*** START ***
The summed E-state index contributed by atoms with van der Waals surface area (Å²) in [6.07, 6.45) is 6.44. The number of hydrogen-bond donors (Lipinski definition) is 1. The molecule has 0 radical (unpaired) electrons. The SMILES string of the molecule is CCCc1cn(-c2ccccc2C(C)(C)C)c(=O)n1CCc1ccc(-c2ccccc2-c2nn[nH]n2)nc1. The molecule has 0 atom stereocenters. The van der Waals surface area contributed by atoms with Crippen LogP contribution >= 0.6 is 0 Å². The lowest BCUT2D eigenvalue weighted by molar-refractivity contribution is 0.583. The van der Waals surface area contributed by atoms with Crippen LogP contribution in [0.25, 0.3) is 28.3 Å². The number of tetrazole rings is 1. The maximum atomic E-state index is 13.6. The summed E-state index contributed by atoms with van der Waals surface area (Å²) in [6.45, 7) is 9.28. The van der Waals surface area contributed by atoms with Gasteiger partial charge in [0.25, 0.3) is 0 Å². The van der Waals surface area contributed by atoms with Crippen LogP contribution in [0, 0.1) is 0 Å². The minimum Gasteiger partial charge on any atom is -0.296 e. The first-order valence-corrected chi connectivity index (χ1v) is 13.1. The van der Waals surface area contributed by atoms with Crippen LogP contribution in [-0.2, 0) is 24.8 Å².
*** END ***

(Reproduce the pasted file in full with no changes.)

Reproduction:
The summed E-state index contributed by atoms with van der Waals surface area (Å²) in [6.07, 6.45) is 6.44. The number of hydrogen-bond donors (Lipinski definition) is 1. The molecule has 0 radical (unpaired) electrons. The SMILES string of the molecule is CCCc1cn(-c2ccccc2C(C)(C)C)c(=O)n1CCc1ccc(-c2ccccc2-c2nn[nH]n2)nc1. The molecule has 0 atom stereocenters. The van der Waals surface area contributed by atoms with Crippen LogP contribution >= 0.6 is 0 Å². The lowest BCUT2D eigenvalue weighted by molar-refractivity contribution is 0.583. The van der Waals surface area contributed by atoms with Crippen LogP contribution in [0.25, 0.3) is 28.3 Å². The number of tetrazole rings is 1. The maximum atomic E-state index is 13.6. The summed E-state index contributed by atoms with van der Waals surface area (Å²) in [6.45, 7) is 9.28. The van der Waals surface area contributed by atoms with Gasteiger partial charge in [0.25, 0.3) is 0 Å². The van der Waals surface area contributed by atoms with Crippen LogP contribution in [0, 0.1) is 0 Å². The minimum Gasteiger partial charge on any atom is -0.296 e. The first-order valence-corrected chi connectivity index (χ1v) is 13.1. The van der Waals surface area contributed by atoms with Crippen LogP contribution in [-0.2, 0) is 24.8 Å².